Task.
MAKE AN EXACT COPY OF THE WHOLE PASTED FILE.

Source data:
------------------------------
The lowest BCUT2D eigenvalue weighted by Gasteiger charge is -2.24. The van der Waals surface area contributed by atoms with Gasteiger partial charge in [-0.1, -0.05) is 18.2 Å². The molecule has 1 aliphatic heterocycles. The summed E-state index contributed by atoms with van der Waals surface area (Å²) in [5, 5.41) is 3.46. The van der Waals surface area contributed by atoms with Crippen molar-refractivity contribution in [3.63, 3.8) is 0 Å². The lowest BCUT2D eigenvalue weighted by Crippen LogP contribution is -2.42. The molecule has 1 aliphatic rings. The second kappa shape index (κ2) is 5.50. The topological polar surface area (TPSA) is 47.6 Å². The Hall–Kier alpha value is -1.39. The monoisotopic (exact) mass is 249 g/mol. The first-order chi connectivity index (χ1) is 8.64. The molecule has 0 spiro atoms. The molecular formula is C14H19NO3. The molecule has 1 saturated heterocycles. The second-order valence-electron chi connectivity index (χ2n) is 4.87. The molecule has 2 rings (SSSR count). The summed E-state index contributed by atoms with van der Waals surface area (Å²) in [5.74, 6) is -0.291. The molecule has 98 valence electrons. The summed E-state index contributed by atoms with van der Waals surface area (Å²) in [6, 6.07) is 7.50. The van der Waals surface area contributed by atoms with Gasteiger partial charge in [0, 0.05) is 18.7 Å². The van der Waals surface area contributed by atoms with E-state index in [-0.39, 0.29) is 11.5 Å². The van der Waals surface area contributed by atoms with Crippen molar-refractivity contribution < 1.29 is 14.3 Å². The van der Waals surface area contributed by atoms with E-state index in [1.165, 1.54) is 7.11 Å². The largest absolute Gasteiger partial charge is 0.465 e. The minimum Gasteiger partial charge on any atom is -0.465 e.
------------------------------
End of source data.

The lowest BCUT2D eigenvalue weighted by Gasteiger charge is -2.24. The van der Waals surface area contributed by atoms with Gasteiger partial charge in [-0.1, -0.05) is 18.2 Å². The molecule has 1 aliphatic heterocycles. The summed E-state index contributed by atoms with van der Waals surface area (Å²) in [5, 5.41) is 3.46. The van der Waals surface area contributed by atoms with Crippen molar-refractivity contribution in [3.63, 3.8) is 0 Å². The lowest BCUT2D eigenvalue weighted by Crippen LogP contribution is -2.42. The molecule has 1 aliphatic rings. The second kappa shape index (κ2) is 5.50. The topological polar surface area (TPSA) is 47.6 Å². The Hall–Kier alpha value is -1.39. The monoisotopic (exact) mass is 249 g/mol. The first-order chi connectivity index (χ1) is 8.64. The molecule has 0 spiro atoms. The molecular formula is C14H19NO3. The molecule has 1 saturated heterocycles. The second-order valence-electron chi connectivity index (χ2n) is 4.87. The molecule has 2 rings (SSSR count). The summed E-state index contributed by atoms with van der Waals surface area (Å²) in [5.74, 6) is -0.291. The molecule has 98 valence electrons. The summed E-state index contributed by atoms with van der Waals surface area (Å²) in [6, 6.07) is 7.50. The van der Waals surface area contributed by atoms with Gasteiger partial charge in [0, 0.05) is 18.7 Å². The van der Waals surface area contributed by atoms with E-state index in [-0.39, 0.29) is 11.5 Å². The van der Waals surface area contributed by atoms with Crippen molar-refractivity contribution < 1.29 is 14.3 Å². The van der Waals surface area contributed by atoms with E-state index in [1.165, 1.54) is 7.11 Å². The largest absolute Gasteiger partial charge is 0.465 e. The minimum Gasteiger partial charge on any atom is -0.465 e.